Rare migratory bird's nest spotted in Dubai

DUBAI — The nest of a rare migratory bird in the UAE, White-tailed Lapwing, was spotted in Dubai for the first time indicating the bird's successful breeding in this part of the region, according to Reza Khan, head of Dubai Zoo.

By A Staff Reporter

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Published: Fri 23 Mar 2007, 10:07 AM

Last updated: Sun 5 Apr 2015, 4:09 AM

Khan said he spotted the nest recently in the Pivot Field (Rhodes grass field) off Al Warsan near the Sewage Treatment Plant of the Dubai Municipality.

Four eggs were laid in the ground nest. Though the species is occasionally spotted in Dubai, this is for the first time that the sign of its successful breeding emerged.

"White-tailed Lapwing or White-tailed Plover (Vanellus leucurus) is a wader in the lapwing family of birds. The nest I found was in a mat grass bed in an open farm area of over a hectare. It was virtually devoid of any nesting material except a few tiny twigs and dry grass blades. But there was a slight depression on the ground made through pressing down the original green grass. The clutch contained four eggs, which were heavily blotched and more or less merged with the grassy background," said Khan.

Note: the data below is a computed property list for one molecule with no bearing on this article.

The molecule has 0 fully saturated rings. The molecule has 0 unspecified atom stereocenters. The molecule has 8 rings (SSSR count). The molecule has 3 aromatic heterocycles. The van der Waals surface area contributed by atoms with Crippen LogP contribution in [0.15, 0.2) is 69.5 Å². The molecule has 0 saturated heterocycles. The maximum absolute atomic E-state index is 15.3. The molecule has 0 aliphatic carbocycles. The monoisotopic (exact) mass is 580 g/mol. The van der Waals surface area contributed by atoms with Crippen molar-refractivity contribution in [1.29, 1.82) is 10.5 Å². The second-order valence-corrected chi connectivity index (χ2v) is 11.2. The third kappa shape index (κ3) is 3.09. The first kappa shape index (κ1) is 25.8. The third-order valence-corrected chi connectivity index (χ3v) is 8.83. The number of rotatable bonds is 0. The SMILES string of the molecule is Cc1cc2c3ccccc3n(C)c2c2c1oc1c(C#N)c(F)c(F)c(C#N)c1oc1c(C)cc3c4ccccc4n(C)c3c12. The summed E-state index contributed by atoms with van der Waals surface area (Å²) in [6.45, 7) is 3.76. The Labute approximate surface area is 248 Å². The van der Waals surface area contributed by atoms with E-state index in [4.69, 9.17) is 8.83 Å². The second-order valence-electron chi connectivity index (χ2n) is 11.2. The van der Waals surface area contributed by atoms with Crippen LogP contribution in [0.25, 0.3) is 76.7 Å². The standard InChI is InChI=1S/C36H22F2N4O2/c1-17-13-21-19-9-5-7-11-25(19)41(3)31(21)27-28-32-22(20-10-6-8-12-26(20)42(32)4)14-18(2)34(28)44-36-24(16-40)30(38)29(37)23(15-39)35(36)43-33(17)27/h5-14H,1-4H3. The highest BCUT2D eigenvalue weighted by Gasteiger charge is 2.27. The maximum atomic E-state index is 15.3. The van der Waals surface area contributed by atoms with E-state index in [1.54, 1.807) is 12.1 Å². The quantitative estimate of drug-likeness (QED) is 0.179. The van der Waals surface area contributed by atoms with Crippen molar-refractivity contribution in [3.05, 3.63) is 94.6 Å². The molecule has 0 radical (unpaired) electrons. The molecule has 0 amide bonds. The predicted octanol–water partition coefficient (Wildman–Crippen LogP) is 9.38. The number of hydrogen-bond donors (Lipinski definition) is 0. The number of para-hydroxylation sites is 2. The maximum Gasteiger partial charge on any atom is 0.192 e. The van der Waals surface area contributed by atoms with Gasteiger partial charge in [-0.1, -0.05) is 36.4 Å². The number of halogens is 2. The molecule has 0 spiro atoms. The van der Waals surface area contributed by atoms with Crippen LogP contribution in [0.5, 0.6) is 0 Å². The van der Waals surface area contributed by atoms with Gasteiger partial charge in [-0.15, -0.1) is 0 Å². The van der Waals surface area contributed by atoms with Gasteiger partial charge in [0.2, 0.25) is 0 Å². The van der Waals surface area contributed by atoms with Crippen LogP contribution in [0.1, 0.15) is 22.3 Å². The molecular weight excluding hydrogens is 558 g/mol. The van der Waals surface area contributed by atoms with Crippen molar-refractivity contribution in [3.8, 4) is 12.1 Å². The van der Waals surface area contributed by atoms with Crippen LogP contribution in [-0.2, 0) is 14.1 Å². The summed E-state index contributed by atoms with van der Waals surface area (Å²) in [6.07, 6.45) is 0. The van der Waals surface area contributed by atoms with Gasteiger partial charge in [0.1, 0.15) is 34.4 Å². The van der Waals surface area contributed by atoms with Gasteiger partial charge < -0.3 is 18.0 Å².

"This lapwing used to be a rare migratory bird to the UAE even during the 1990s. Now we have a breeding population in the Pivot Field and Al Warsan Lake in Dubai. The total population in these areas could be over 50. Some specimens from these areas might venture into the neighbouring wetlands including the Ras Al Khor Wildlife Sanctuary and Nad Al Sheba. Some others would frequent marshland or harvested crop and grass fields bordering the wetlands," he said.

"Most birdwatchers visiting these areas are familiar with lapwing as it is easily approachable for watching or being photographed from as close as 15 metres," he added.

The bird breeds semi-colonially on inland marshes in Iraq, Iran and southern Russia. Iraqi and Iranian breeders are mainly resident, but Russian birds migrate south in winter to south Asia, the Middle East and North-east Africa. It is a very rare vagrant in western Europe.

Both male and female birds share incubation. "When I approached the nest, the incubating bird virtually remained flat over the nest and left it before I could be within 30 metres of it. They are normally very apprehensive of predators and would chase away other lapwings and intruders passing close to its nest," he pointed out.

This lapwing is brownish with very long yellow legs and feet, black claws, unmarked head and no eye-stripe. When on wings, its pure white tail and pied wings with brownish back become conspicuous. The bill is black and the eyes are dark. Adults have brownish heads, necks and throats with grey breasts and rest of the under parts white. They are usually seen alone or mingling with other species near water or in fields bordering water bodies.

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